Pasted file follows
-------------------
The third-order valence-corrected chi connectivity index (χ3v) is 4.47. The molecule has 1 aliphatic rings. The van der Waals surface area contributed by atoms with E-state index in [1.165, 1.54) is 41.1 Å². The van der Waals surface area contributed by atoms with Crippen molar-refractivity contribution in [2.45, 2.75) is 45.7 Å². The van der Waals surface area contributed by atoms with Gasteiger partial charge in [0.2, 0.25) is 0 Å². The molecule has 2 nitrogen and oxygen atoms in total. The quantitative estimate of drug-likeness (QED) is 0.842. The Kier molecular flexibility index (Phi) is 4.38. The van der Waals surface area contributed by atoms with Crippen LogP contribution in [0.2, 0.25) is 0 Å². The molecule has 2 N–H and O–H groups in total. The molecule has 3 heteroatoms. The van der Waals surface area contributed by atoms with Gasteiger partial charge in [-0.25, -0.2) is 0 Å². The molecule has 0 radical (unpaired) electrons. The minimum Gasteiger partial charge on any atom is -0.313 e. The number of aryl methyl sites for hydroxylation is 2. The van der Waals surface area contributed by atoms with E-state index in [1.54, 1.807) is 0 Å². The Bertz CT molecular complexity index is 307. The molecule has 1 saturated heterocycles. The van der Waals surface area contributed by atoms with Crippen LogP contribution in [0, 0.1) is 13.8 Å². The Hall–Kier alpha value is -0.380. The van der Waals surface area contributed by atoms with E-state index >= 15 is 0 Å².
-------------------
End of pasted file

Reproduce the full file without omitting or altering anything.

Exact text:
The third-order valence-corrected chi connectivity index (χ3v) is 4.47. The molecule has 1 aliphatic rings. The van der Waals surface area contributed by atoms with E-state index in [1.165, 1.54) is 41.1 Å². The van der Waals surface area contributed by atoms with Crippen molar-refractivity contribution in [2.45, 2.75) is 45.7 Å². The van der Waals surface area contributed by atoms with Gasteiger partial charge in [0.2, 0.25) is 0 Å². The molecule has 2 nitrogen and oxygen atoms in total. The quantitative estimate of drug-likeness (QED) is 0.842. The Kier molecular flexibility index (Phi) is 4.38. The van der Waals surface area contributed by atoms with Crippen LogP contribution in [0.2, 0.25) is 0 Å². The molecule has 2 N–H and O–H groups in total. The molecule has 3 heteroatoms. The van der Waals surface area contributed by atoms with Gasteiger partial charge in [-0.25, -0.2) is 0 Å². The molecule has 0 radical (unpaired) electrons. The minimum Gasteiger partial charge on any atom is -0.313 e. The number of aryl methyl sites for hydroxylation is 2. The van der Waals surface area contributed by atoms with E-state index in [1.54, 1.807) is 0 Å². The Bertz CT molecular complexity index is 307. The molecule has 1 saturated heterocycles. The van der Waals surface area contributed by atoms with Crippen LogP contribution in [0, 0.1) is 13.8 Å². The Hall–Kier alpha value is -0.380. The van der Waals surface area contributed by atoms with E-state index >= 15 is 0 Å².